One of the highlights for Raymond is when he is called upon to make the annual award presentations to entrepreneurs who have distinguished themselves under the business recognition program known as SMEs of the National Bank.

Earlier this month, a Montreal-area company, Orthosoft, was one of the winners for 2002. Among the Orthosoft officials on stage with Raymond and Tony Meti, the National Bank's senior vice-president for commercial and international banking, were CEO Daniel Leclerc, François Girard, communcation and marketing director, and Louis-Philippe Amiot, president.

This close working relationship with clients has translated into one of the lowest ratios of non-performing loans among major Canadian banks, a fact that has not escaped the attention of financial analysts who track stocks in the financial services sector. As of July 31, 2002, net impaired loans were down $32 million.

As of July 31, 2002, with 544 branches, most of them in Quebec, it is by far the largest and the dominant bank in the province. Raymond refers to the National Bank as a "super regional bank" in recognition of the fact that it is the No. 1 bank in Quebec. Outside Quebec, its biggest concentration is in Ontario with 75 branches.

Quebecers love to compete

Competing with the big boys in the rest of North America is part of the entrepreneurial streak that runs deep in Quebecers, including those who work at the National Bank, says Raymond. "It's almost as though it is a part of our DNA. In Quebec, we have adopted the open and efficient ways of American business, but because we are small, we've had to be remarkably creative as entrepreneurs."

Earlier this month, Investors Group, Great-West Life and London Life - members of the Power Financial Corporation group of companies - announced that they have signed an agreement to have banking products and services developed by National Bank offered to their 3.2 million clients across Canada. The range of products will include investment loans, lines of credit, deposit accounts and credit cards.

"We are proud of this new distribution partnership and the way it ties in so well with our development strategy," says Raymond. "In fact, it gives us access to the largest network of financial advisers in Canada and supports our plans to broaden our reach geographically.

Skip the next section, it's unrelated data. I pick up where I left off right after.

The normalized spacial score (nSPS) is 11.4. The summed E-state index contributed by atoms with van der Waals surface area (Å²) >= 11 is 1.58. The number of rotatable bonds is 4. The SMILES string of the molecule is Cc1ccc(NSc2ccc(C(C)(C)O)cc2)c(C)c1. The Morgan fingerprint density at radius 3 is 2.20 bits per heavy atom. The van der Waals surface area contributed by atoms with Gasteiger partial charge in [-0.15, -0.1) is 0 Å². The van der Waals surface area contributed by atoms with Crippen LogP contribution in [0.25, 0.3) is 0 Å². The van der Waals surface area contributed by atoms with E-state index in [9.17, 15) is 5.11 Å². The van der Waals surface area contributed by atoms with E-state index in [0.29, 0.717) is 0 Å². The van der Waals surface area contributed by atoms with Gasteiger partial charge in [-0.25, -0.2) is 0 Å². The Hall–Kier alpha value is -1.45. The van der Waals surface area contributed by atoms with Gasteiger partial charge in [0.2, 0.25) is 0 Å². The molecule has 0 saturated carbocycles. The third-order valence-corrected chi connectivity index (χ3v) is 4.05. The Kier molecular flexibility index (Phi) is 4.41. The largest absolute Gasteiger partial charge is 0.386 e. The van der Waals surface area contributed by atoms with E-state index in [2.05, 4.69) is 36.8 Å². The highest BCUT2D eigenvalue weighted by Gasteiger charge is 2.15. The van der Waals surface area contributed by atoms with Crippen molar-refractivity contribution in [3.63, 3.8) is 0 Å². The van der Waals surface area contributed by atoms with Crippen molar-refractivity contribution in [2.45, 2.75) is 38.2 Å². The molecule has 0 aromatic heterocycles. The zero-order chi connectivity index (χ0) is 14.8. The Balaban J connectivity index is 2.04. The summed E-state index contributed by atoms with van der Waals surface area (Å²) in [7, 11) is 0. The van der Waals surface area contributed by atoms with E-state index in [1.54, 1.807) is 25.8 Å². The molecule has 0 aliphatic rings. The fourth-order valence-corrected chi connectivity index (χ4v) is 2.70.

"We have a vibrant economy based on entrepreneurship," he says, citing figures which show that unemployment is lower in Montreal than in Toronto. His buzz words are "diversification" and "value-added." He makes frequent allusions to high-tech darlings such as aerospace, biotechnology and pharmaceuticals.

From left to right at the recent entrepreneur awards gala known as SMEs of the National Bank: Tony Meti, senior vice-president, commercial and international banking, of the National Bank; Daniel Leclerc, chief executive officer of Orthosoft; François Girard, Orthosoft's communication and marketing director; Réal Raymond, president and chief executive officer of the National Bank; and Louis-Philippe Amiot, president of Orthosoft.

From left to right at the recent entrepreneur awards gala known as SMEs of the National Bank: Tony Meti, senior vice-president, commercial and international banking, of the National Bank; Daniel Leclerc, chief executive officer of Orthosoft; François Girard, Orthosoft's communication and marketing director; Réal Raymond, president and chief executive officer of the National Bank; and Louis-Philippe Amiot, president of Orthosoft.